May is Mental Health Awareness Month, and in 2022 Mental Health America (a nonprofit dedicated to addressing the needs of those living with mental illness) is focusing on foundational knowledge about mental health at a time when the world is more keenly aware of the effects of isolation and stress due to COVID-19.¹ A person’s mental health can affect not only their quality of life from an emotional and physical standpoint in the present, but also later in life. As a result, the mental health of younger patients is important to monitor in order to prevent current and future struggles with mental health disorders.

Access to mental health care is critical for adolescents and young adults, who are at a unique and formative time in their development. What is the current state of youth mental health, and how might youth-oriented health care programs be improved?

The State of Youth Mental Health


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A 2022 study in Social Psychiatry and Psychiatric Epidemiology examined data on the mental well-being of 3767 adolescents in five European countries, and found that more interventions are needed to address the unique mental health struggles of young people.² The researchers grouped the adolescents into three different clusters based on their mental health profiles. The “poor” mental health profile cluster (categorized by low levels of well-being) comprised 6% of the total group; the intermediate cluster made up 68%; the “good” cluster totaled only 26%.

Of the 221 adolescents in the “poor” cluster, 64% had been involved in a physical fight in the last year prior to answering the questionnaire. In the two months prior, 41% reported being cyberbullied and 50% reported being bullied. Nearly half (46%) said they had consumed alcohol in their lifetime, while 27% had smoked.

Although the intermediate cluster had better profiles than the poor cluster, they still demonstrated struggles that require addressing. Out of the 2553 adolescents in this group, many still experienced significant struggles; 35% had been in a physical fight in the past year, 16% had been bullied in the past two months, and 17% had consumed alcohol. One quarter of this cluster also reported moderate to severe depression symptoms, compared to only 3% of the “good” cluster.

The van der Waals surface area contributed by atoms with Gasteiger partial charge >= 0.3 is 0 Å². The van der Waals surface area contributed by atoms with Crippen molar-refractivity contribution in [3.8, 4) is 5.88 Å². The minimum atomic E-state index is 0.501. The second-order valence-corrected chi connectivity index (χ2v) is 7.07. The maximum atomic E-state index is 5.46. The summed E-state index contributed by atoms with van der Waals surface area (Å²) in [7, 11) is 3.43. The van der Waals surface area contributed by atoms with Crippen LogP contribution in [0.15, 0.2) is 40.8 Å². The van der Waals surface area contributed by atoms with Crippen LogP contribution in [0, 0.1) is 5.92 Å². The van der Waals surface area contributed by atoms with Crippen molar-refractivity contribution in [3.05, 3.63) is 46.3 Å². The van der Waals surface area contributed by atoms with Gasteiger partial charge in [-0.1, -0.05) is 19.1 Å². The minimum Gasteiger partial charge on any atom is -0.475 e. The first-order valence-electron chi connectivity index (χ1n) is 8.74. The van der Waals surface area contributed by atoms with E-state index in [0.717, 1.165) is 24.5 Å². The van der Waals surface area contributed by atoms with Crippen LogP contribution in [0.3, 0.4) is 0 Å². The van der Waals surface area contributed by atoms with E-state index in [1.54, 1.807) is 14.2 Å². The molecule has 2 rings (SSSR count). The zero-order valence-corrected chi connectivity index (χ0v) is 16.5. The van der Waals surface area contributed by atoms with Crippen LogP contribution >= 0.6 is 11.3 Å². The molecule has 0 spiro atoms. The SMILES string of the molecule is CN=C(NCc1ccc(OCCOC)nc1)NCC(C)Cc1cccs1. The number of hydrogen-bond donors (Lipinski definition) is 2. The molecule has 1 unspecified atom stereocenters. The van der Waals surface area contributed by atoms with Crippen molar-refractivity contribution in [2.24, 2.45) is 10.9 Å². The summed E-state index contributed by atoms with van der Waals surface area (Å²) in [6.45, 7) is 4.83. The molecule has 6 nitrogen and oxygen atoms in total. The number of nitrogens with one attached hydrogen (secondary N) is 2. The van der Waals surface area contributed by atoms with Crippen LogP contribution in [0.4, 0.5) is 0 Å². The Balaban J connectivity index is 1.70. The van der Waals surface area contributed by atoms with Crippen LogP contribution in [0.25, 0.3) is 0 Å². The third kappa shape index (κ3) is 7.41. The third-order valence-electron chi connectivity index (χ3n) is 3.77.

The Need for Improved Mental Health Care Programs

With so many young people experiencing depressive symptoms, targeted mental health care programs are greatly important. A 2022 study in World Psychiatry which examined ways to scale up youth mental health care, concluded that adolescents and young adults have some of lowest access to quality mental health care of any group.³ Because of the fragile nature of mental health disorders and the varying degrees of familiarity with mental health services, young people and their families often have difficulty navigating the health care system for psychiatric services.

The researchers stated that early intervention is needed for young patients with mental health struggles, as it gives them greater potential to not just improve their mental health, but also bolster their physical health down the line. They argued that access to youth mental health care needed to be expanded. Early intervention, increased community awareness and participation, and a lack of emotional and financial stigma are of particular importance, they said.

References

1. Mental Health Month. Mental Health America. https://www.mhanational.org/mental-health-month. Accessed May 10, 2022.

2. Las-Hayas C, Mateo-Abad M, Vergara I, et al. Relevance of well-being, resilience, and health-related quality of life to mental health profiles of European adolescents: results from a cross-sectional analysis of the school-based multinational UPRIGHT project. Soc Psychiatry Psychiatr Epidemiol. 2022;57(2):279-291. doi:10.1007/s00127-021-02156-z

3. McGorry PD, Mei C, Chanen A, Hodges C, Alvarez-Jimenez M, Killackey E. Designing and scaling up integrated youth mental health care. World Psychiatry. 2022;21(1):61-76. doi:10.1002/wps.20938

This article originally appeared on Clinical Advisor